This leads me to the TFA, which is the first film of the Sequel Trilogy.  Taken in order, the Prequel Trilogy is the story of how the child Anakin Skywalker develops into a Jedi as an adult and turns to evil as Darth Vader.  The Original Trilogy is the story of the redemption and death of Darth Vader and, in his place, the rise of his son Luke Skywalker.  TFA features Darth Vader’s grandson Ben Solo / Kylo Ren as a Dark Jedi (or perhaps Sith Lord, the movie is unclear) and Luke as the wizened old Jedi (and a mysterious woman called Rey who exhibits Force sensitivity and an attraction to the Skywalker lightsaber. I assume she will be revealed as Luke’s daughter in the next movie, though this is only a guess.).  Of course, as a backdrop, the Prequels feature the fall of the Galactic Republic and the rise of the Galactic Empire, the Originals feature the Rebellion’s succeeding in toppling the Empire, and TFA finds, out of the Empire, a New Republic has been formed which is opposed by the First Order that faces a Resistance that is tacitly supported by the New Republic (the relationship of these three is very unclear in the film).

Where the Prequels attempted to offer an entirely new and fresh take on Star Wars, Abrams elected to go the incredibly safe route and offer exactly what he thought the fans wanted to see, offering very little that is new, innovative, or interesting.  As a result, my thoughts and feelings about this movie are extremely schizophrenic.  On one hand I absolutely loved this movie and I cannot wait to own it and watch it a dozen times because it truly summons all the feelings of the Original Trilogy.  On the other hand, as a discerning fan, this movie offered me nothing more than that.  To put it another way, it is almost as if Abrams got a bingo board of everything a fan would want to see in a Star Wars movie and made sure he got them all into it, except he forgot originality and really anything new.  This movie is the greatest piece of fan service I have ever seen in my life.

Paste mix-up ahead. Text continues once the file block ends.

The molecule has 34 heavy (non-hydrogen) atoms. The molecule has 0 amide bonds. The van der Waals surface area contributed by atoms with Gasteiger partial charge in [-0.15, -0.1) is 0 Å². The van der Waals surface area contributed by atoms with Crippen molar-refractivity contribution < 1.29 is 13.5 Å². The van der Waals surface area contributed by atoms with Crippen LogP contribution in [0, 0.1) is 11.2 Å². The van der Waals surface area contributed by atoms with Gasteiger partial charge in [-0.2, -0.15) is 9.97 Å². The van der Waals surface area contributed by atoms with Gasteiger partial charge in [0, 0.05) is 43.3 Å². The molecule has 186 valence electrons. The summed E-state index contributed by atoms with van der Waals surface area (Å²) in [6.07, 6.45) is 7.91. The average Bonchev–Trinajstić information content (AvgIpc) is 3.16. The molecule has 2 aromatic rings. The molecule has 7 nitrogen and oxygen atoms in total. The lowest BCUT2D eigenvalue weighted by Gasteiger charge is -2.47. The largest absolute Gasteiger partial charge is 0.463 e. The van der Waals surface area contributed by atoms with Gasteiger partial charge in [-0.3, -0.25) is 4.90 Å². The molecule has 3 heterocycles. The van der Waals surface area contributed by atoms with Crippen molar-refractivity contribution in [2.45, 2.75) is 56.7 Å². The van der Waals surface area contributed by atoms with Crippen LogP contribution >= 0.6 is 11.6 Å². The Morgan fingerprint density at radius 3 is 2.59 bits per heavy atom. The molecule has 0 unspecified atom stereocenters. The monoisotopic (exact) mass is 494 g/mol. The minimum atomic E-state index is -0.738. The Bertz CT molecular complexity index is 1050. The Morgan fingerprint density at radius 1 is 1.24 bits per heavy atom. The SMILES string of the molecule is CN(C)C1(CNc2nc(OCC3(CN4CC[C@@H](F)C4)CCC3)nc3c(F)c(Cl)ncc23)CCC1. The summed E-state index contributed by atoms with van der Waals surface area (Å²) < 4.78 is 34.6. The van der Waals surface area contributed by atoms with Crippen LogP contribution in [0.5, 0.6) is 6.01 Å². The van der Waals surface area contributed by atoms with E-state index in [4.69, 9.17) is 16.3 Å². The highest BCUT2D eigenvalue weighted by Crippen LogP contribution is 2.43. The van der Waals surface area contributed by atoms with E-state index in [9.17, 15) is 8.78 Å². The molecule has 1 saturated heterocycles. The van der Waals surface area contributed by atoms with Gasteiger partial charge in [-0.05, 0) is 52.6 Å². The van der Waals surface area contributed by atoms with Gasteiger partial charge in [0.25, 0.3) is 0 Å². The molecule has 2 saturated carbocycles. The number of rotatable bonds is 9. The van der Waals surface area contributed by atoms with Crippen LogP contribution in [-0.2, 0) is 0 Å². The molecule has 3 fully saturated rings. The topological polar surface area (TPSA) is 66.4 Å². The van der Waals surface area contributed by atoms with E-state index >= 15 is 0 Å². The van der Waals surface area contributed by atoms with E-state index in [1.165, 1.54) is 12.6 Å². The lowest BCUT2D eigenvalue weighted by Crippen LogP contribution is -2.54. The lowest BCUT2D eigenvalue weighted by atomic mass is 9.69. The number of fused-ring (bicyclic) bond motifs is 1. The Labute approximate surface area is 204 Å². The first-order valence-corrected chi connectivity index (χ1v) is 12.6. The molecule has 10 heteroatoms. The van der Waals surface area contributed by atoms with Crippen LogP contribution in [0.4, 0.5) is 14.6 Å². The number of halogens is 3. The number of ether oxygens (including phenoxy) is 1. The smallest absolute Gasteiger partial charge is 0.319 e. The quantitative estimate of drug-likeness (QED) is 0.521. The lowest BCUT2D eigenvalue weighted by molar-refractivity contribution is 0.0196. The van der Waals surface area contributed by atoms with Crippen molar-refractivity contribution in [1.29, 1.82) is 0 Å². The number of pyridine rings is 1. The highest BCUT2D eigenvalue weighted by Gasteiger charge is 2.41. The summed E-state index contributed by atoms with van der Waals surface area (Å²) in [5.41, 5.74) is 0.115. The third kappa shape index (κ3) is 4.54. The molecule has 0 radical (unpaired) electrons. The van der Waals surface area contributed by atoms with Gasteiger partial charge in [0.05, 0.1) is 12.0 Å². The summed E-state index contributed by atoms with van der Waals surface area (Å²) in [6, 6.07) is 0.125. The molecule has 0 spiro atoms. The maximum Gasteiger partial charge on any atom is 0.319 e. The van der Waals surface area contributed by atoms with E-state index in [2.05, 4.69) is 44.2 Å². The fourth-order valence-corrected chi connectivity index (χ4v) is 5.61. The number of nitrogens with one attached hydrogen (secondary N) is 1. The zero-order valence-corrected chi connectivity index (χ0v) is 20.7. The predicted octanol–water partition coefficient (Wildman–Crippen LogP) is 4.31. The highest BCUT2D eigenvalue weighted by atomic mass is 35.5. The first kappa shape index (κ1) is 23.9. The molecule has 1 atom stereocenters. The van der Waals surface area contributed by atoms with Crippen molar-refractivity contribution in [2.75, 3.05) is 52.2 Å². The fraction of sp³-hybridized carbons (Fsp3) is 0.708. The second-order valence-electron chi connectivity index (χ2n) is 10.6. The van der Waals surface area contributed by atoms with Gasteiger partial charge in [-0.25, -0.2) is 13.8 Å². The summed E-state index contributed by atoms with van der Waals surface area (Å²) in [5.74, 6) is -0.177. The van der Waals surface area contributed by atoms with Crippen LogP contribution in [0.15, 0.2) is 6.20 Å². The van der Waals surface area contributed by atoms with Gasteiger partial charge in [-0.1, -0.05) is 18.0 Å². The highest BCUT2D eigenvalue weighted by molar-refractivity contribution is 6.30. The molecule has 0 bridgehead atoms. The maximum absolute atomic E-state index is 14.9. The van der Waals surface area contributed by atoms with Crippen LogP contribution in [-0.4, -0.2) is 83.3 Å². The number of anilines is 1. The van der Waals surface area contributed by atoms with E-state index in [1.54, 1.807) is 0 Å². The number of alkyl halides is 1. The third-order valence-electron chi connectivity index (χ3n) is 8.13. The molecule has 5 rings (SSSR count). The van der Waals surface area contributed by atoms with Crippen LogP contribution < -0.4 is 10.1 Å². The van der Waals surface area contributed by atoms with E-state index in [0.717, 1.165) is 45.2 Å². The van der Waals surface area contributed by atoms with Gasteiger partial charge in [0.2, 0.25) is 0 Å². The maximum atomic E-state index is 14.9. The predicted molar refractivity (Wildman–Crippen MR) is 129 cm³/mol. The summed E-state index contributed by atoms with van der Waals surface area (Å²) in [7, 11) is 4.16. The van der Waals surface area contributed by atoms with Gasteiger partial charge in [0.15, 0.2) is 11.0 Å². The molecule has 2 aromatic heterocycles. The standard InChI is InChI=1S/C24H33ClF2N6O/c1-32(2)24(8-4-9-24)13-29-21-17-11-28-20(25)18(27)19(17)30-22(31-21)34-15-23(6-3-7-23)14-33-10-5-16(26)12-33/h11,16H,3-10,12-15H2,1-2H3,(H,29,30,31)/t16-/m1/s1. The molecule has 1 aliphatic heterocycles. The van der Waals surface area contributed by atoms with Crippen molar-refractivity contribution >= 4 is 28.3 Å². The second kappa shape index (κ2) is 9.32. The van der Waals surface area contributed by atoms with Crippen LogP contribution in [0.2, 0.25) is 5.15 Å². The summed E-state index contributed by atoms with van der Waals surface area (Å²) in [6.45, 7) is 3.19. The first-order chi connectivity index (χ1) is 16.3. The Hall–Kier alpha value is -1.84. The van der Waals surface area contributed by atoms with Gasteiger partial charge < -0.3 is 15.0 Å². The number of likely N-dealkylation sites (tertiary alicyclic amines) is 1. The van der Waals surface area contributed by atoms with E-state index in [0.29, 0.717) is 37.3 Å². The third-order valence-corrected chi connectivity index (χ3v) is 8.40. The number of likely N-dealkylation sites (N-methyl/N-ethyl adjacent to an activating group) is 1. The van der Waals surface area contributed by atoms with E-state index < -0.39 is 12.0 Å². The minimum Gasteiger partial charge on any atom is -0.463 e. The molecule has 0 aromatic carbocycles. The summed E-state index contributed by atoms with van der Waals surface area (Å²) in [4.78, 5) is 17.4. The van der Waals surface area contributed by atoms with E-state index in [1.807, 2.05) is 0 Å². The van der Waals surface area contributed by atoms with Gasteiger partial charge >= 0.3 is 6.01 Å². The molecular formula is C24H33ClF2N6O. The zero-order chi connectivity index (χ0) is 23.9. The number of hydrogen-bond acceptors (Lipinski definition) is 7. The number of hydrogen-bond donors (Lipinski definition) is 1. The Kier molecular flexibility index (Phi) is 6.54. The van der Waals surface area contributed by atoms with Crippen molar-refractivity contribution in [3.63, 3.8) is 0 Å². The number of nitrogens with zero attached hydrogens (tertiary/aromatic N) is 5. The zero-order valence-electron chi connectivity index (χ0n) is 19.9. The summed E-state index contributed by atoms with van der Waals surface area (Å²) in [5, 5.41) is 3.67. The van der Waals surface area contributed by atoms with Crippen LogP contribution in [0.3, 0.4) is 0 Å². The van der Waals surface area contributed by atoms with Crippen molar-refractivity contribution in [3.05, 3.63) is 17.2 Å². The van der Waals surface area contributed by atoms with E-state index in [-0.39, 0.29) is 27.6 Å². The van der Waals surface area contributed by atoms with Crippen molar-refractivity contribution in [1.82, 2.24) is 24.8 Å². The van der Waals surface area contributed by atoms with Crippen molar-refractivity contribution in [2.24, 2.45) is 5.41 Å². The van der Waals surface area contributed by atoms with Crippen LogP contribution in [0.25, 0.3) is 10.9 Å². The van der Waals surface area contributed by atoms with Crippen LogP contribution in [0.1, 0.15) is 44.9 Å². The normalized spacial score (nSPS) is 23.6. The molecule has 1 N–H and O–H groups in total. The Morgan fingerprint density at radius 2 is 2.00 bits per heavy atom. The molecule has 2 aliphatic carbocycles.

It’s not that Abrams was deferential or reverential to the franchise.  If that is all it was, I would have no complaints.  Indeed, that sort of thing is something I truly appreciate.  No, instead he basically duplicated another film in the franchise almost plot point by plot point.  As an illustration of Abrams’ total lack of imagination in this film, consider the following: what movie am I describing?